If you read in a newspaper that ‘Unemployment could top five million if the Labour government continues with its economic policies, a leading economist warned,’ and if the leading economist turned out to be a former member of the Bank of England Monetary Policy Committee, Professor David Blanchflower, do you think that you might read more than two sentences in a couple of broadsheets? And do you think you might expect the broadcast media to think it worthy of the odd mention, and perhaps even an invite to Shadow Chancellor George Osborne to respond?

In fact, Professor Blachflower made the warning about Tory policies, saying that unemployment would soar if they tried to reduce the deficit too early. I spotted a couple of sentences beneath ‘The Workout’ quizgame in the Times.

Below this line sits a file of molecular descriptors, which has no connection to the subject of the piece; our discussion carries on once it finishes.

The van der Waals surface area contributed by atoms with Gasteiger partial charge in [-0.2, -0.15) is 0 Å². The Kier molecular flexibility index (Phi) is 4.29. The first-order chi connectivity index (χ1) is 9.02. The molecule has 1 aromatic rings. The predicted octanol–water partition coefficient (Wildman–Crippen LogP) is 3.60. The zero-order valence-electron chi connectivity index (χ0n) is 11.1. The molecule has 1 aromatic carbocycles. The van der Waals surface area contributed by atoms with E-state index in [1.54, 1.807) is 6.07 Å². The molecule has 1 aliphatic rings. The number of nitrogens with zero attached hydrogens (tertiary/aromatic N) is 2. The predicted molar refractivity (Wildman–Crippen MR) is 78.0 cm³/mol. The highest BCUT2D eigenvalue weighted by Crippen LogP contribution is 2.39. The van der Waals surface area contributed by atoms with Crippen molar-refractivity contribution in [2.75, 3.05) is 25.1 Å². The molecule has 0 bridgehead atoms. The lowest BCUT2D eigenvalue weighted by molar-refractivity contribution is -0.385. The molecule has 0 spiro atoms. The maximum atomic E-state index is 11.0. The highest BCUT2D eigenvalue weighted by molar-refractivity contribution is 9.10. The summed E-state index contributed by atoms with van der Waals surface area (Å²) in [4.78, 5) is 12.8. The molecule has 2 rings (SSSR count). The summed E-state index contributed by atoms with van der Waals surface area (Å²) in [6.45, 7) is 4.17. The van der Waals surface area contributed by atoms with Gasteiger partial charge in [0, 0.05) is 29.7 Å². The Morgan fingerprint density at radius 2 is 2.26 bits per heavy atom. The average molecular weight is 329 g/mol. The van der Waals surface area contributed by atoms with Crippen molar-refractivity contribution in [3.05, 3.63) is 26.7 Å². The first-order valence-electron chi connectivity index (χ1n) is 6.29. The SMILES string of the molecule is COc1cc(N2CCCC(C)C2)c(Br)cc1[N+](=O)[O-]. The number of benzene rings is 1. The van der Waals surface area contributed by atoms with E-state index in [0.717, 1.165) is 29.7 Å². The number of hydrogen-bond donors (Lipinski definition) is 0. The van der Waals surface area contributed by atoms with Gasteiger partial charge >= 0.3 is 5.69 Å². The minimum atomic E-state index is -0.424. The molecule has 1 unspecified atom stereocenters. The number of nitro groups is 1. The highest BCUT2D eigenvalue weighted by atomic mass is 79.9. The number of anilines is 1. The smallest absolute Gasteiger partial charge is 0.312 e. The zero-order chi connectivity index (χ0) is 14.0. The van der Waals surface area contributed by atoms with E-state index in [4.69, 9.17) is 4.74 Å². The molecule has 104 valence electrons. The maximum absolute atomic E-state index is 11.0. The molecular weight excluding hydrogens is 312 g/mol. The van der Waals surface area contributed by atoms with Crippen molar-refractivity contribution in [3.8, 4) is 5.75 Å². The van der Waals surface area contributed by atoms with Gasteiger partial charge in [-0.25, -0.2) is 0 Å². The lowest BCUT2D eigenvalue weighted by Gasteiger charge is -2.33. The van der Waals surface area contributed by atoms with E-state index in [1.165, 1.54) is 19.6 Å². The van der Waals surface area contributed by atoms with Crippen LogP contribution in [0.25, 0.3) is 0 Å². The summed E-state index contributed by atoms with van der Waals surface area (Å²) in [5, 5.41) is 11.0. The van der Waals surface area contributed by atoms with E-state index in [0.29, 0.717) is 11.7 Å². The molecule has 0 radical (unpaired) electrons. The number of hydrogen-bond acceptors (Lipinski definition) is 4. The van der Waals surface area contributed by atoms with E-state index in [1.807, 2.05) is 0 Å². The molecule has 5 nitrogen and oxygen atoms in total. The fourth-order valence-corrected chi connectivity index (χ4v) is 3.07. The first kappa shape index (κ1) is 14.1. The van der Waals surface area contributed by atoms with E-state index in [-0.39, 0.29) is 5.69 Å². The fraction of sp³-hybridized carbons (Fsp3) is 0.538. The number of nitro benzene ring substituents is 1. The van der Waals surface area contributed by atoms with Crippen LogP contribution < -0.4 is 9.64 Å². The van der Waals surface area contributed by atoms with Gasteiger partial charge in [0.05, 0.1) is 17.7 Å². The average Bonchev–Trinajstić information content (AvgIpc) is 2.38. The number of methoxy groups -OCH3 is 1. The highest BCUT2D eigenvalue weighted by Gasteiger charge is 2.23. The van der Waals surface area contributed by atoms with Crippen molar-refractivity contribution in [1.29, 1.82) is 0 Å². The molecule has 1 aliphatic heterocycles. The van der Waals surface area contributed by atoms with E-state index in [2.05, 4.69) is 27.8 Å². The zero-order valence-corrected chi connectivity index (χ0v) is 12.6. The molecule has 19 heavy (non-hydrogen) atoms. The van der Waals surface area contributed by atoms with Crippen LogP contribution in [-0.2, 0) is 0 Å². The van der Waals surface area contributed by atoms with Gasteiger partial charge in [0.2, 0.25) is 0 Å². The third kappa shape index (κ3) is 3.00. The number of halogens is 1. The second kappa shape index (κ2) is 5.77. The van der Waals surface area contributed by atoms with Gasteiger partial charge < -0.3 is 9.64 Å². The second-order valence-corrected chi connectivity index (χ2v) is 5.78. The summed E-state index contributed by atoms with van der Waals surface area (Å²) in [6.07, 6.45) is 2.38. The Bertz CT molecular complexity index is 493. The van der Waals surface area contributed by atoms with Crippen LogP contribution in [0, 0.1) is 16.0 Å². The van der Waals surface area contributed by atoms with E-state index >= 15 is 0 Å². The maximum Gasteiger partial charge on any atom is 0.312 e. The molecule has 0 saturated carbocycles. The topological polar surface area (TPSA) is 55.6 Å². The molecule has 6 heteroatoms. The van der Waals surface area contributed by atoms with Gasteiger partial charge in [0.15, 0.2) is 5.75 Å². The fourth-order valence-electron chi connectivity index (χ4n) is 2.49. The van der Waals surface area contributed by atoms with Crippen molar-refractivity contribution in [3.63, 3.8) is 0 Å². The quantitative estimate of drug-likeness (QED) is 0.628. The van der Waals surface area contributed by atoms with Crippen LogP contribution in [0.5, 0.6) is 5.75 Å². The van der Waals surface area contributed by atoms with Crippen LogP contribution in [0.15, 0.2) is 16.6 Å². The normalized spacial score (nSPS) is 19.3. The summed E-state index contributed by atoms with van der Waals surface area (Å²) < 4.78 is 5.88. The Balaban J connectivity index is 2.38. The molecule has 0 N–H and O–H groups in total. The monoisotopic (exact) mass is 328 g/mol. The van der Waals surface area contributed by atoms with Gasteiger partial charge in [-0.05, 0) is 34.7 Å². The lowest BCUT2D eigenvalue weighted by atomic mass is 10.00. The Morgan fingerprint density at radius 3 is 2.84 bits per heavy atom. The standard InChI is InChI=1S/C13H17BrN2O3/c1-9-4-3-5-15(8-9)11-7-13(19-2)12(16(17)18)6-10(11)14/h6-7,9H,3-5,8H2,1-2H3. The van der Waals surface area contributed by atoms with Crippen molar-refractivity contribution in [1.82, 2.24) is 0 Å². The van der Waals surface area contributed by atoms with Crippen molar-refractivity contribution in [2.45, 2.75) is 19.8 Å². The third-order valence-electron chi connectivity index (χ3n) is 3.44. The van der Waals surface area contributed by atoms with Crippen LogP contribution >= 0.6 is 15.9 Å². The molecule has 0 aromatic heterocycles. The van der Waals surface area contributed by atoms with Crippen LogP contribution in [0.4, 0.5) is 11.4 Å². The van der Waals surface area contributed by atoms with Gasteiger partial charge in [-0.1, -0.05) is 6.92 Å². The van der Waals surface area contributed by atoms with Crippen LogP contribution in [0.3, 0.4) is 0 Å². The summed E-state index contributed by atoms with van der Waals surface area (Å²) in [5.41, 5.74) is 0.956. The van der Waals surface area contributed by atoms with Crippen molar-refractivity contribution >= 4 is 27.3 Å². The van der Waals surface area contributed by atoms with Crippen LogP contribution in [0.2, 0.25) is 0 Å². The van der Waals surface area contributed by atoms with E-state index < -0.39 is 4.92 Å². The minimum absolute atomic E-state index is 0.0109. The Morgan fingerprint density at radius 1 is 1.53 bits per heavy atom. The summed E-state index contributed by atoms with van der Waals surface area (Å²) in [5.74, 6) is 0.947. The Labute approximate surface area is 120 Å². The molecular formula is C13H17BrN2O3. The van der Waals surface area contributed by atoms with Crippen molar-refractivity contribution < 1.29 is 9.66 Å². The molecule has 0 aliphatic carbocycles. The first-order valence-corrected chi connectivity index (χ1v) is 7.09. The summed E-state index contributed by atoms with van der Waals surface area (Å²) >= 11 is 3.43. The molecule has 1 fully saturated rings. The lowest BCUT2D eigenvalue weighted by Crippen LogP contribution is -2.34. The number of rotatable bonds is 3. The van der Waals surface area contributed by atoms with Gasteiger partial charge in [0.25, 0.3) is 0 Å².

I know that Labour are in power, and therefore their economic policies make a difference now, and are therefore bound to be subject to more scrutiny. But given the media has collectively decided – hey why bother with an election? seems to be the thinking – that David Cameron is going to be PM, and Osborne the Chancellor, in a matter of months, should this kind of contribution from an expert not be getting a little more attention?

But I know how tough it must be for the broadcast media with so much going on … all the world leaders at the UN, Iran, Afghanistan, nuclear warheads, and of course the really big stories of the day … how Obama snubbed Gordon Brown because their meeting was in a kitchen, and that old favourite how he was ‘forced to deny rumours sweeping Westminster’ that he might quit on health grounds.

People say they get the politics they deserve. If Britain has the media it deserves, then it did something very very bad in a previous life.